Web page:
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Physicians Push Medicare for All As ACA Replacement

Physicians say Medicare for All would help President Trump make good on promises for better coverage and benefits. (White House Photographer)
Physicians say Medicare for All would help President Trump make good on promises for better coverage and benefits. (White House Photographer)
March 27, 2017

RICHMOND, Va. — With the GOP's plan to replace the Affordable Care Act now dead on arrival, the debate over how to fix health care in the U.S. is heating up again.

While partisan divides remain high, Glenn Pearson, former president of Physicians for a National Health Program, said the failure of the American Health Care Act presents a unique opportunity for President Trump to make good on campaign promises for more coverage and better benefits by moving beyond for-profit models.

"America is the only wealthy country in the world that has a free market, for-profit system,” Pearson said. "It treats health care as a commodity, like buying a TV. In every other country, health care is a human right."

Pearson noted that the Medicare for All Act - introduced by Rep. John Conyers, D-Mich. - would provide immediate and comprehensive coverage to all Americans by expanding Medicare, the popular single-payer program already in place for people age 65 and older.

Critics have said the move would be too costly. But independent analysis of similar legislation found that 95 percent of U.S. households would pay less than they do in the current system of insurance premiums, deductibles and co-pays.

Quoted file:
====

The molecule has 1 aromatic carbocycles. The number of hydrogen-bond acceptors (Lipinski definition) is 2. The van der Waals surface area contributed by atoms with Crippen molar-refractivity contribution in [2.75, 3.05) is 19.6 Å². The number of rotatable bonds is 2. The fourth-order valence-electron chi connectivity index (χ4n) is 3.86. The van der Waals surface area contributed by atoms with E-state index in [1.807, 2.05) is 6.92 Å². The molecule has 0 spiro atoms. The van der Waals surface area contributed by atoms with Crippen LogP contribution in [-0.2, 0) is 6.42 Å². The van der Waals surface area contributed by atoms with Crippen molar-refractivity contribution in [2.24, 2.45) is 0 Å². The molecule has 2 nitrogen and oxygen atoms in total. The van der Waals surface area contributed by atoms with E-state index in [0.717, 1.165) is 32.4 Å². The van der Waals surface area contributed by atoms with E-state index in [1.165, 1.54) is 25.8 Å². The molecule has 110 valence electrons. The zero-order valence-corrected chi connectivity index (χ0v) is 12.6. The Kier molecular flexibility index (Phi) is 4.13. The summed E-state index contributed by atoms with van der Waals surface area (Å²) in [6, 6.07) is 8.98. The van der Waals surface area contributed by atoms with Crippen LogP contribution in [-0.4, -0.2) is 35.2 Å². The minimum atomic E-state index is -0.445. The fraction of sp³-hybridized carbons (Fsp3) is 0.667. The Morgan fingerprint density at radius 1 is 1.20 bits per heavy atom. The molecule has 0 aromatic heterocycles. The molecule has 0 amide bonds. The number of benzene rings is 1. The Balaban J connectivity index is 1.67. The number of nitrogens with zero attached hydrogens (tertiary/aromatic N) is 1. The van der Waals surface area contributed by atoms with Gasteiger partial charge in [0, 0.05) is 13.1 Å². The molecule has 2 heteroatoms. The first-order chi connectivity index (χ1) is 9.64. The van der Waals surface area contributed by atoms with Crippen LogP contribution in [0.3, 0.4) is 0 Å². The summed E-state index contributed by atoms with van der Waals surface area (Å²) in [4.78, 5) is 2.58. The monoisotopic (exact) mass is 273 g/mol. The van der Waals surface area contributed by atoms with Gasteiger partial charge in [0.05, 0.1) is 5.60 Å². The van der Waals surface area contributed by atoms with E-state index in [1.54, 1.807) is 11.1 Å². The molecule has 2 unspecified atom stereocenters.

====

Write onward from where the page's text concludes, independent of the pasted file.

Pearson, while not a fan of the ill-fated Trumpcare proposal, noted the Affordable Care Act still leaves many without coverage and channels billions of taxpayer dollars to private insurance companies. He said a majority of Americans, including Republicans, support a system where dollars currently going to administrative overhead and private profit are spent on patient care instead.

"There would be no deductibles, no co-insurance, there would be very small co-pays, and so nobody would ever go bankrupt because they became ill,” Pearson argued.

He said even though more people have insurance since the roll-out of the ACA, nearly 2 million Americans go bankrupt each year because of health care expenses.

A National Day of Action calling for universal health care is set for April 8, the first day of the congressional recess.

Dan Heyman, Public News Service - VA